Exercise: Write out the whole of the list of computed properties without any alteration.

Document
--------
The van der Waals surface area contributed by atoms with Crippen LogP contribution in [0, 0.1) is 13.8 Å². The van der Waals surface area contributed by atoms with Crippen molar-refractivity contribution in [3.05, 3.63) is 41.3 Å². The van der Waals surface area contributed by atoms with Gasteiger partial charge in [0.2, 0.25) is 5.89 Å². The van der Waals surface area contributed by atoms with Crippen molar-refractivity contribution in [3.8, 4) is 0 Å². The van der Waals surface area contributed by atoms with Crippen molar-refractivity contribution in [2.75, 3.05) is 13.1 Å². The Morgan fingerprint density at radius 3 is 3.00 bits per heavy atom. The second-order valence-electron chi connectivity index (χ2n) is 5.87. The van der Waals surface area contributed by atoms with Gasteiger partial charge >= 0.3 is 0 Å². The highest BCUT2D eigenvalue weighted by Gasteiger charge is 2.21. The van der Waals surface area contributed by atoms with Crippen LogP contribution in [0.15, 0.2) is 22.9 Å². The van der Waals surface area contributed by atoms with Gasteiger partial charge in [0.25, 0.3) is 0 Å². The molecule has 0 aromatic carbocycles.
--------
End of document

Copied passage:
The van der Waals surface area contributed by atoms with Crippen LogP contribution in [0, 0.1) is 13.8 Å². The van der Waals surface area contributed by atoms with Crippen molar-refractivity contribution in [3.05, 3.63) is 41.3 Å². The van der Waals surface area contributed by atoms with Gasteiger partial charge in [0.2, 0.25) is 5.89 Å². The van der Waals surface area contributed by atoms with Crippen molar-refractivity contribution in [3.8, 4) is 0 Å². The van der Waals surface area contributed by atoms with Crippen molar-refractivity contribution in [2.75, 3.05) is 13.1 Å². The Morgan fingerprint density at radius 3 is 3.00 bits per heavy atom. The second-order valence-electron chi connectivity index (χ2n) is 5.87. The van der Waals surface area contributed by atoms with Gasteiger partial charge >= 0.3 is 0 Å². The highest BCUT2D eigenvalue weighted by Gasteiger charge is 2.21. The van der Waals surface area contributed by atoms with Crippen LogP contribution in [0.15, 0.2) is 22.9 Å². The van der Waals surface area contributed by atoms with Gasteiger partial charge in [0.25, 0.3) is 0 Å². The molecule has 0 aromatic carbocycles.